Niger Delta militants attacked two police stations, a luxury hotel and a night club in Nigeria’s oil city Port Harcourt on Tuesday leaving 18 people dead, police said. The New Year’s Day assault came after troops bombed suspected rebel hideouts near the city last weekend and after the collapse of peace talks between militants and the government of Africa’s top oil producer. “The gunmen came into town from different directions and attacked several places,” said Ireju Barasua, a police spokeswoman in Port Harcourt.
Barasua said four police officers were killed at two police stations in the riverside metropolis in the south of Nigeria.
Seven civilians also died in the cross-fire outside the Borokiri police station, and a security guard was killed at the Presidential Hotel when gunmen opened fire on the lobby, Police Commissioner Felix Ogbaudu was quoted as saying by the state news agency.
Several other civilians were wounded by stray bullets near the hotel as they returned from midnight mass, witnesses said. The lobby wall had bullet marks and dozens of empty AK-47 shells were lying on the road outside.
Gunmen also struck the Skippers night club, and police said they killed six of the attackers.
A prominent militia leader in Port Harcourt, Ateke Tom, had been expected to stage a counter-attack in the city after troops bombed his suspected hideouts with helicopter gunships in the creeks around the city last weekend.
Authorities have not provided details on casualties from those raids, but local media have reported that several people were killed.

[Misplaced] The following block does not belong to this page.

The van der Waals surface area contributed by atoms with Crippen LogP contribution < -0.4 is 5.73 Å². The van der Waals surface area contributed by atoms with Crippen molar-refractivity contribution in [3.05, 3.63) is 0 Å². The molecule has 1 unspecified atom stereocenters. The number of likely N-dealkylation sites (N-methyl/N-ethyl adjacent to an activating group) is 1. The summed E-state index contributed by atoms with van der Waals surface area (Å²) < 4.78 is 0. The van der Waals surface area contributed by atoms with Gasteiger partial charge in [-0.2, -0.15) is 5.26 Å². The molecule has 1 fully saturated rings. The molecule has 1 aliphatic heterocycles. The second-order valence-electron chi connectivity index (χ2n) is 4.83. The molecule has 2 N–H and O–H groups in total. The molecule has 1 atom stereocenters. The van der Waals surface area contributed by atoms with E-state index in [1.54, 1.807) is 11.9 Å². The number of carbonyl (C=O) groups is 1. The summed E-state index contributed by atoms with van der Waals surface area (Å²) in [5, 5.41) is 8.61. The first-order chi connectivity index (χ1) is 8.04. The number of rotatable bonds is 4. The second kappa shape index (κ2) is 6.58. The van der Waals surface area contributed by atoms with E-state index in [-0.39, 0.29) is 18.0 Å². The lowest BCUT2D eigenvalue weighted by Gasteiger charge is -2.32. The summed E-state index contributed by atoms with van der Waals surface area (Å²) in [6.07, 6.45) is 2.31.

Violence has driven thousands of foreign oil workers from the Niger Delta since February 2006 when militants launched a new wave of attacks.
They have cut oil exports by a fifth and chased away new investment from Africa’s biggest oil and gas reserves.
There was a lull for about four months after the inauguration of President Umaru Yar’Adua in May, when the new government began tentative peace talks. But militants pulled out and resumed attacks after the arrest of one of their leaders in September.
Several armed groups in the delta demand local control over oil revenues, an end to what they see as neglect of their impoverished communities, compensation from oil companies for pollution, and greater political autonomy.
They have blown up pipelines and oil wells and kidnapped hundreds of foreign workers to press their demands. However, crime and militancy are intertwined in the delta, where armed groups make big money from ransoms, smuggling stolen crude and gun-running, often with the complicity of corrupt government officials. (Additional reporting by Tom Ashby in Lagos, writing by Tom Ashby: Editing by Alison Williams)